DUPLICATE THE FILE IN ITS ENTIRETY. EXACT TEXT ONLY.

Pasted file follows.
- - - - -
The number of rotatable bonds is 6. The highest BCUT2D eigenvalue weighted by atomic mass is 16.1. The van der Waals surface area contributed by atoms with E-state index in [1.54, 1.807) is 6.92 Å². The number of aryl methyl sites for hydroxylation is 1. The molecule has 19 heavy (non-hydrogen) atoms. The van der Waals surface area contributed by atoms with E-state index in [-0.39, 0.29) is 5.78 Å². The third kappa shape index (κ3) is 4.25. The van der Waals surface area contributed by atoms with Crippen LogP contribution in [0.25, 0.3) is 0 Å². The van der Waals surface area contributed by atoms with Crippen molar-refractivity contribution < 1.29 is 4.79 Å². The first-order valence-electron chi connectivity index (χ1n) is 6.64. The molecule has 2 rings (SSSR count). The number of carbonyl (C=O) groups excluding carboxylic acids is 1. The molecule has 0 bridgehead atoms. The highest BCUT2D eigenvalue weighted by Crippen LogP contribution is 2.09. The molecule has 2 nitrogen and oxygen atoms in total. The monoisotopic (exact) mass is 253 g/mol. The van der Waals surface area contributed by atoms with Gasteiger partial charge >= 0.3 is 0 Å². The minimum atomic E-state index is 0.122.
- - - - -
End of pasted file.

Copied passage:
The number of rotatable bonds is 6. The highest BCUT2D eigenvalue weighted by atomic mass is 16.1. The van der Waals surface area contributed by atoms with E-state index in [1.54, 1.807) is 6.92 Å². The number of aryl methyl sites for hydroxylation is 1. The molecule has 19 heavy (non-hydrogen) atoms. The van der Waals surface area contributed by atoms with E-state index in [-0.39, 0.29) is 5.78 Å². The third kappa shape index (κ3) is 4.25. The van der Waals surface area contributed by atoms with Crippen LogP contribution in [0.25, 0.3) is 0 Å². The van der Waals surface area contributed by atoms with Crippen molar-refractivity contribution < 1.29 is 4.79 Å². The first-order valence-electron chi connectivity index (χ1n) is 6.64. The molecule has 2 rings (SSSR count). The number of carbonyl (C=O) groups excluding carboxylic acids is 1. The molecule has 0 bridgehead atoms. The highest BCUT2D eigenvalue weighted by Crippen LogP contribution is 2.09. The molecule has 2 nitrogen and oxygen atoms in total. The monoisotopic (exact) mass is 253 g/mol. The van der Waals surface area contributed by atoms with Gasteiger partial charge >= 0.3 is 0 Å². The minimum atomic E-state index is 0.122.